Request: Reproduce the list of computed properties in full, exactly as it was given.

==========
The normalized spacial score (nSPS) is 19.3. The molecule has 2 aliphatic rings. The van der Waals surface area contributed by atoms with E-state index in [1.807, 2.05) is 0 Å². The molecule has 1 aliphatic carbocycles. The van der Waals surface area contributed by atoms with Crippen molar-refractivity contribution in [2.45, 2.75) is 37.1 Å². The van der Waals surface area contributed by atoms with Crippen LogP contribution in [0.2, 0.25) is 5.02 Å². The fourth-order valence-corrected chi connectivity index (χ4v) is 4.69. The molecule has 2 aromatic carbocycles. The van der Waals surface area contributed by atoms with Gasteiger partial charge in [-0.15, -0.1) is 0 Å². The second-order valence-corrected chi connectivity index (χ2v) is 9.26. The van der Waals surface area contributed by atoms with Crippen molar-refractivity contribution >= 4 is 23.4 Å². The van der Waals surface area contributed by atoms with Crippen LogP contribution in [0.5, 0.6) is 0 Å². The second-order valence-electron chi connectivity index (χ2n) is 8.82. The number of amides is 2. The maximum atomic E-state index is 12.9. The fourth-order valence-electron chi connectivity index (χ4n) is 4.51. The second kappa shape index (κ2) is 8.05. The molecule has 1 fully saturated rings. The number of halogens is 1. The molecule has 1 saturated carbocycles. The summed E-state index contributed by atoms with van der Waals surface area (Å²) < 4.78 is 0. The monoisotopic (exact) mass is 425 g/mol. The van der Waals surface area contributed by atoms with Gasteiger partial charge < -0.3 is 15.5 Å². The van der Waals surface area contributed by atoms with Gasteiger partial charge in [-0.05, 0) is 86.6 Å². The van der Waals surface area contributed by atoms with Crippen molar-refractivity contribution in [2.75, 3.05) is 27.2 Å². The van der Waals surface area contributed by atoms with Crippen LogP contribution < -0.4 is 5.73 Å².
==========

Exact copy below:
The normalized spacial score (nSPS) is 19.3. The molecule has 2 aliphatic rings. The van der Waals surface area contributed by atoms with E-state index in [1.807, 2.05) is 0 Å². The molecule has 1 aliphatic carbocycles. The van der Waals surface area contributed by atoms with Crippen molar-refractivity contribution in [2.45, 2.75) is 37.1 Å². The van der Waals surface area contributed by atoms with Crippen LogP contribution in [0.2, 0.25) is 5.02 Å². The fourth-order valence-corrected chi connectivity index (χ4v) is 4.69. The molecule has 2 aromatic carbocycles. The van der Waals surface area contributed by atoms with Gasteiger partial charge in [-0.15, -0.1) is 0 Å². The second-order valence-corrected chi connectivity index (χ2v) is 9.26. The van der Waals surface area contributed by atoms with Crippen molar-refractivity contribution >= 4 is 23.4 Å². The van der Waals surface area contributed by atoms with Crippen LogP contribution in [0.5, 0.6) is 0 Å². The second-order valence-electron chi connectivity index (χ2n) is 8.82. The number of amides is 2. The maximum atomic E-state index is 12.9. The fourth-order valence-electron chi connectivity index (χ4n) is 4.51. The second kappa shape index (κ2) is 8.05. The molecule has 1 fully saturated rings. The number of halogens is 1. The molecule has 1 saturated carbocycles. The summed E-state index contributed by atoms with van der Waals surface area (Å²) < 4.78 is 0. The monoisotopic (exact) mass is 425 g/mol. The van der Waals surface area contributed by atoms with Gasteiger partial charge < -0.3 is 15.5 Å². The van der Waals surface area contributed by atoms with Gasteiger partial charge in [-0.05, 0) is 86.6 Å². The van der Waals surface area contributed by atoms with Crippen molar-refractivity contribution in [2.75, 3.05) is 27.2 Å². The van der Waals surface area contributed by atoms with Crippen LogP contribution < -0.4 is 5.73 Å².